For years, Buffy Smith has worked to make women a bigger part of the computer science field. She has made classroom and curriculum changes in addition to creating a more welcoming environment in her classroom. Smith has done a lot to tear down barriers to women's participation in the chronically underrepresented field.
For this, Helena High School's long time computer science teacher is being recognized nationwide.
The National Center for Women & Information Technology has chosen Smith for its second ever national educator award. Each year, the organization celebrates educators who encourage high school women's interest and participation in computer sciences. Since 2004, NCWIT has honored teachers at the state level. In 2018 the decision was made to honor a teacher nationally.
"I was really excited (to find out about winning), this is only the second year they've done it," Smith said.
Smith has been honored at the state level in 2014, 2015 and 2017.
"It lets you know that you're doing something right," she said.
Smith attributes much of her success to Helena High's computer science program. She said not all schools have such a program and expanding computer science's accessibility in Montana has been one of her goals.
Recently, Smith testified for House Bill 759 that would expand computer literacy and technology to more rural schools in Montana. She has also served on a committee for Gov. Steve Bullock with the goal of attracting more people to computer science. Smith is working with the Helena Area Chamber of Commerce on the Helena Workforce Innovation Networks program to help set up more information technology internships.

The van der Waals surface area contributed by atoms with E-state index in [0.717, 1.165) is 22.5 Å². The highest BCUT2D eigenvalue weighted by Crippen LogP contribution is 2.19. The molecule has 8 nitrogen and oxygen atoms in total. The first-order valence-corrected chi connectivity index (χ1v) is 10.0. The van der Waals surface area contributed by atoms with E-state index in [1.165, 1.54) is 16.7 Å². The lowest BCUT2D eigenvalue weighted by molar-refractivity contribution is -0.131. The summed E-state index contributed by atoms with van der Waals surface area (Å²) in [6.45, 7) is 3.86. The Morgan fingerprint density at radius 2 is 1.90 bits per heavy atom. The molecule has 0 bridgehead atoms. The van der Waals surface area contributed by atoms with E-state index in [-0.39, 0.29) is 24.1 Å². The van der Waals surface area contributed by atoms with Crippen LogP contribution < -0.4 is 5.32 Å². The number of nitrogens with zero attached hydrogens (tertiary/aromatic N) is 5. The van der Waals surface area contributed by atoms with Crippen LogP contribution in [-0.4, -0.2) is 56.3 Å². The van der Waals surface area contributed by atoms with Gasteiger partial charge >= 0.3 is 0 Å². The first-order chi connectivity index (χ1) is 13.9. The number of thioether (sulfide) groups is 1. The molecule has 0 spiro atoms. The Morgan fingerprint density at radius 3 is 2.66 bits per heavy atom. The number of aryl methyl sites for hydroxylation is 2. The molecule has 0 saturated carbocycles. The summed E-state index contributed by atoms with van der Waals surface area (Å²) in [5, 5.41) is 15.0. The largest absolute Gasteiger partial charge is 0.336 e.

Smith was part of the first all-female panel to present at InfoSys CrossRoads in 2017 and was one of very few high school teachers. She is a member of the Montana Computer Science Education Advisory Council, which has an end goal of introducing a mandatory computing requirement for graduation. Additionally, Smith is an advocate on how to get more women, minority groups and students in general involved in computer science.
She also teaches dual-credit classes at Helena High and works as an instructor for Montana Digital Academy.
"I love computer science and I love kids," Smith said. "When you mix the two, it works. You get to work with kids every day and program."
Smith says her husband often tells her she picked the right career. She agrees, saying that she wakes up always looking forward to going to work.
Born in Canada, Smith grew up in Washington and Idaho before landing in Gardiner. She graduated from high school there and came to Helena to attend Carroll College. At the time, Carroll only offered a minor in computer science. Smith majored in English and got her computer science minor.
Smith then taught English at Helena High for seven years. For the past 18 years she has been the school's computer science teacher.
"To see kids be so successful makes me feel like I make a difference in their lives," Smith said. "Especially when they didn't know they had an interest in computer science."
Smith will be honored in May at the NCWIT national summit in Nashville, Tennessee.